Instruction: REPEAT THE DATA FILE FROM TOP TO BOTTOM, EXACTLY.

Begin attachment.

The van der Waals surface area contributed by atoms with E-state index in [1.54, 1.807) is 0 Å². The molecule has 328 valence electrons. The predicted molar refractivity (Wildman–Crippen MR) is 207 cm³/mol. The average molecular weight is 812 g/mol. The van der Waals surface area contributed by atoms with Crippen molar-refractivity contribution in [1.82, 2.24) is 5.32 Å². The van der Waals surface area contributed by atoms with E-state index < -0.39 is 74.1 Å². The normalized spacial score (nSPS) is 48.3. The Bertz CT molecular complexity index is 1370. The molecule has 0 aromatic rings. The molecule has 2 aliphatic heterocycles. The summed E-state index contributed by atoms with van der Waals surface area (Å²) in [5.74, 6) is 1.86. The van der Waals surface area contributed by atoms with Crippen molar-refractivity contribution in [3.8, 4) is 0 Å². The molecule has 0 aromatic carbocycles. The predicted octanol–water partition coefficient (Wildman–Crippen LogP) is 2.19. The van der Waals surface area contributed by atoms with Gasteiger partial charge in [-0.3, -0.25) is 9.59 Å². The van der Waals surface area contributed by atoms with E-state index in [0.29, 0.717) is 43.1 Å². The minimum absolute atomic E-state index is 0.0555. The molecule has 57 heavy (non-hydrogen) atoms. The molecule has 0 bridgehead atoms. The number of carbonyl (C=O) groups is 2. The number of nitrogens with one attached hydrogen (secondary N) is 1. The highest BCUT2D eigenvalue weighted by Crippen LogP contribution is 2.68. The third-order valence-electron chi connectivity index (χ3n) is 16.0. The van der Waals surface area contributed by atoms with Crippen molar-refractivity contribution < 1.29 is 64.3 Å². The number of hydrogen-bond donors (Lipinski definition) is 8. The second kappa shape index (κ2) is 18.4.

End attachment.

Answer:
The van der Waals surface area contributed by atoms with E-state index in [1.54, 1.807) is 0 Å². The molecule has 328 valence electrons. The predicted molar refractivity (Wildman–Crippen MR) is 207 cm³/mol. The average molecular weight is 812 g/mol. The van der Waals surface area contributed by atoms with Crippen molar-refractivity contribution in [1.82, 2.24) is 5.32 Å². The van der Waals surface area contributed by atoms with E-state index < -0.39 is 74.1 Å². The normalized spacial score (nSPS) is 48.3. The Bertz CT molecular complexity index is 1370. The molecule has 0 aromatic rings. The molecule has 2 aliphatic heterocycles. The summed E-state index contributed by atoms with van der Waals surface area (Å²) in [5.74, 6) is 1.86. The van der Waals surface area contributed by atoms with Crippen molar-refractivity contribution in [3.8, 4) is 0 Å². The molecule has 0 aromatic carbocycles. The predicted octanol–water partition coefficient (Wildman–Crippen LogP) is 2.19. The van der Waals surface area contributed by atoms with Gasteiger partial charge in [-0.3, -0.25) is 9.59 Å². The van der Waals surface area contributed by atoms with E-state index in [0.29, 0.717) is 43.1 Å². The minimum absolute atomic E-state index is 0.0555. The molecule has 57 heavy (non-hydrogen) atoms. The molecule has 0 bridgehead atoms. The number of carbonyl (C=O) groups is 2. The number of nitrogens with one attached hydrogen (secondary N) is 1. The highest BCUT2D eigenvalue weighted by Crippen LogP contribution is 2.68. The third-order valence-electron chi connectivity index (χ3n) is 16.0. The van der Waals surface area contributed by atoms with Crippen molar-refractivity contribution < 1.29 is 64.3 Å². The number of hydrogen-bond donors (Lipinski definition) is 8. The second kappa shape index (κ2) is 18.4.